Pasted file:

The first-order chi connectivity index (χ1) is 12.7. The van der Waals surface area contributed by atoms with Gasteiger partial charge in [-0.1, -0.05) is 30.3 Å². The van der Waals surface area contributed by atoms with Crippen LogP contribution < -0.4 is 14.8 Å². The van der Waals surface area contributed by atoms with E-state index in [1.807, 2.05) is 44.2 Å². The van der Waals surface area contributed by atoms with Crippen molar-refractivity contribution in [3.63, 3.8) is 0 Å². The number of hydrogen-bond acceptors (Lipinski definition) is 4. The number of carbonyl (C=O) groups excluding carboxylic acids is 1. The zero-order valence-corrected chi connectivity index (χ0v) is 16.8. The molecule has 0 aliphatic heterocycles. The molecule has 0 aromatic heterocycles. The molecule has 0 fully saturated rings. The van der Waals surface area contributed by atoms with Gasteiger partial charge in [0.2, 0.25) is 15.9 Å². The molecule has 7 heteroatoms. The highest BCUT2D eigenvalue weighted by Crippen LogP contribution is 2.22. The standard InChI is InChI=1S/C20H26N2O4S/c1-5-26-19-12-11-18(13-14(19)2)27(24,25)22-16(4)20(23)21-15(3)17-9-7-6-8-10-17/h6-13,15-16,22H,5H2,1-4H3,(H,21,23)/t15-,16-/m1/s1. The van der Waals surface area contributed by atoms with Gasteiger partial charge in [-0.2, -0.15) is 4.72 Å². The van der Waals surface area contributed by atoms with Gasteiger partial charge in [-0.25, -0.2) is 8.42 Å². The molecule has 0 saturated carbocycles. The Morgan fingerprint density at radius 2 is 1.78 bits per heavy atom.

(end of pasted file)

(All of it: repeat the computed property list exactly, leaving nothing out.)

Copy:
The first-order chi connectivity index (χ1) is 12.7. The van der Waals surface area contributed by atoms with Gasteiger partial charge in [-0.1, -0.05) is 30.3 Å². The van der Waals surface area contributed by atoms with Crippen LogP contribution < -0.4 is 14.8 Å². The van der Waals surface area contributed by atoms with E-state index in [1.807, 2.05) is 44.2 Å². The van der Waals surface area contributed by atoms with Crippen molar-refractivity contribution in [3.63, 3.8) is 0 Å². The number of hydrogen-bond acceptors (Lipinski definition) is 4. The number of carbonyl (C=O) groups excluding carboxylic acids is 1. The zero-order valence-corrected chi connectivity index (χ0v) is 16.8. The molecule has 0 aliphatic heterocycles. The molecule has 0 aromatic heterocycles. The molecule has 0 fully saturated rings. The van der Waals surface area contributed by atoms with Gasteiger partial charge in [0.2, 0.25) is 15.9 Å². The molecule has 7 heteroatoms. The highest BCUT2D eigenvalue weighted by Crippen LogP contribution is 2.22. The standard InChI is InChI=1S/C20H26N2O4S/c1-5-26-19-12-11-18(13-14(19)2)27(24,25)22-16(4)20(23)21-15(3)17-9-7-6-8-10-17/h6-13,15-16,22H,5H2,1-4H3,(H,21,23)/t15-,16-/m1/s1. The van der Waals surface area contributed by atoms with Gasteiger partial charge in [-0.2, -0.15) is 4.72 Å². The van der Waals surface area contributed by atoms with Gasteiger partial charge in [-0.25, -0.2) is 8.42 Å². The molecule has 0 saturated carbocycles. The Morgan fingerprint density at radius 2 is 1.78 bits per heavy atom.